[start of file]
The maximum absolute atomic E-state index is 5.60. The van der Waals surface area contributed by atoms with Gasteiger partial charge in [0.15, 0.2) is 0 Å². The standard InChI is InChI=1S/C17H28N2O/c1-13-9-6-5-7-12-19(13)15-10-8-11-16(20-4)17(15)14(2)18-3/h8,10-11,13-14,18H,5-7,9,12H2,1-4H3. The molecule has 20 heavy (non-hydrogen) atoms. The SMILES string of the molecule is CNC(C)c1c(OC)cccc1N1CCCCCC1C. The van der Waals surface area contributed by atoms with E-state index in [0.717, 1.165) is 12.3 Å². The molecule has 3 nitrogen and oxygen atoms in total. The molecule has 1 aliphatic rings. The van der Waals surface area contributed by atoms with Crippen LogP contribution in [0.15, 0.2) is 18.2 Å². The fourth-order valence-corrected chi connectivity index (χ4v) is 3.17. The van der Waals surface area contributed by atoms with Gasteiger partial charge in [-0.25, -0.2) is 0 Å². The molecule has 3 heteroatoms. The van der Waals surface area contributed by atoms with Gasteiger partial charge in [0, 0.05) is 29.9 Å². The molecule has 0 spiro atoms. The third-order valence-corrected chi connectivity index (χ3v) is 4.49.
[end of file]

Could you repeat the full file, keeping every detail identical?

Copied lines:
The maximum absolute atomic E-state index is 5.60. The van der Waals surface area contributed by atoms with Gasteiger partial charge in [0.15, 0.2) is 0 Å². The standard InChI is InChI=1S/C17H28N2O/c1-13-9-6-5-7-12-19(13)15-10-8-11-16(20-4)17(15)14(2)18-3/h8,10-11,13-14,18H,5-7,9,12H2,1-4H3. The molecule has 20 heavy (non-hydrogen) atoms. The SMILES string of the molecule is CNC(C)c1c(OC)cccc1N1CCCCCC1C. The van der Waals surface area contributed by atoms with E-state index in [0.717, 1.165) is 12.3 Å². The molecule has 3 nitrogen and oxygen atoms in total. The molecule has 1 aliphatic rings. The van der Waals surface area contributed by atoms with Crippen LogP contribution in [0.15, 0.2) is 18.2 Å². The fourth-order valence-corrected chi connectivity index (χ4v) is 3.17. The van der Waals surface area contributed by atoms with Gasteiger partial charge in [-0.25, -0.2) is 0 Å². The molecule has 3 heteroatoms. The van der Waals surface area contributed by atoms with Gasteiger partial charge in [0, 0.05) is 29.9 Å². The molecule has 0 spiro atoms. The third-order valence-corrected chi connectivity index (χ3v) is 4.49.